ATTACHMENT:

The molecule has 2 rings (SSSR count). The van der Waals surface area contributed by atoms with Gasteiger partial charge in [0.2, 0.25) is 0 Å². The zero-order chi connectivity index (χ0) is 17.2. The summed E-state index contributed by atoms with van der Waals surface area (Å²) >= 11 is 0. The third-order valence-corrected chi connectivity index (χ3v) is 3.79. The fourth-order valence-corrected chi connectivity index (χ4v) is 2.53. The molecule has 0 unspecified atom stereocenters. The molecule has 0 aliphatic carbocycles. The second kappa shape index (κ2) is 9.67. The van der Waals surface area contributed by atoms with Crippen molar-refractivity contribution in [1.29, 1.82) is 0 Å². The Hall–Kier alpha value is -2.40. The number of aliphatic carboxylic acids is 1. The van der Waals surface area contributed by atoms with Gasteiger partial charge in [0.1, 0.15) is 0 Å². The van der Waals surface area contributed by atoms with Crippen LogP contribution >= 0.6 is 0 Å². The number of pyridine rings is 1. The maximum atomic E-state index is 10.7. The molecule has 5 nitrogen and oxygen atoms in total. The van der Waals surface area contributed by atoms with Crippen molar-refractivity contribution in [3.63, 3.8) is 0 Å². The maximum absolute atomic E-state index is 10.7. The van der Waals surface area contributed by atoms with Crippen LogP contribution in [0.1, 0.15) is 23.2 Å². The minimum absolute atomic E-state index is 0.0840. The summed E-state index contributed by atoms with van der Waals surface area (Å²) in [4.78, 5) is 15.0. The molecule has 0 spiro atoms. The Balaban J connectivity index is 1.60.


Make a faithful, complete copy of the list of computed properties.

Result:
The molecule has 2 rings (SSSR count). The van der Waals surface area contributed by atoms with Gasteiger partial charge in [0.2, 0.25) is 0 Å². The zero-order chi connectivity index (χ0) is 17.2. The summed E-state index contributed by atoms with van der Waals surface area (Å²) >= 11 is 0. The third-order valence-corrected chi connectivity index (χ3v) is 3.79. The fourth-order valence-corrected chi connectivity index (χ4v) is 2.53. The molecule has 0 unspecified atom stereocenters. The molecule has 0 aliphatic carbocycles. The second kappa shape index (κ2) is 9.67. The van der Waals surface area contributed by atoms with Crippen molar-refractivity contribution in [1.29, 1.82) is 0 Å². The Hall–Kier alpha value is -2.40. The number of aliphatic carboxylic acids is 1. The van der Waals surface area contributed by atoms with Gasteiger partial charge in [0.1, 0.15) is 0 Å². The van der Waals surface area contributed by atoms with Crippen LogP contribution >= 0.6 is 0 Å². The number of pyridine rings is 1. The maximum atomic E-state index is 10.7. The molecule has 5 nitrogen and oxygen atoms in total. The van der Waals surface area contributed by atoms with Crippen molar-refractivity contribution in [3.63, 3.8) is 0 Å². The maximum absolute atomic E-state index is 10.7. The van der Waals surface area contributed by atoms with Crippen LogP contribution in [0.1, 0.15) is 23.2 Å². The minimum absolute atomic E-state index is 0.0840. The summed E-state index contributed by atoms with van der Waals surface area (Å²) in [4.78, 5) is 15.0. The molecule has 0 spiro atoms. The Balaban J connectivity index is 1.60.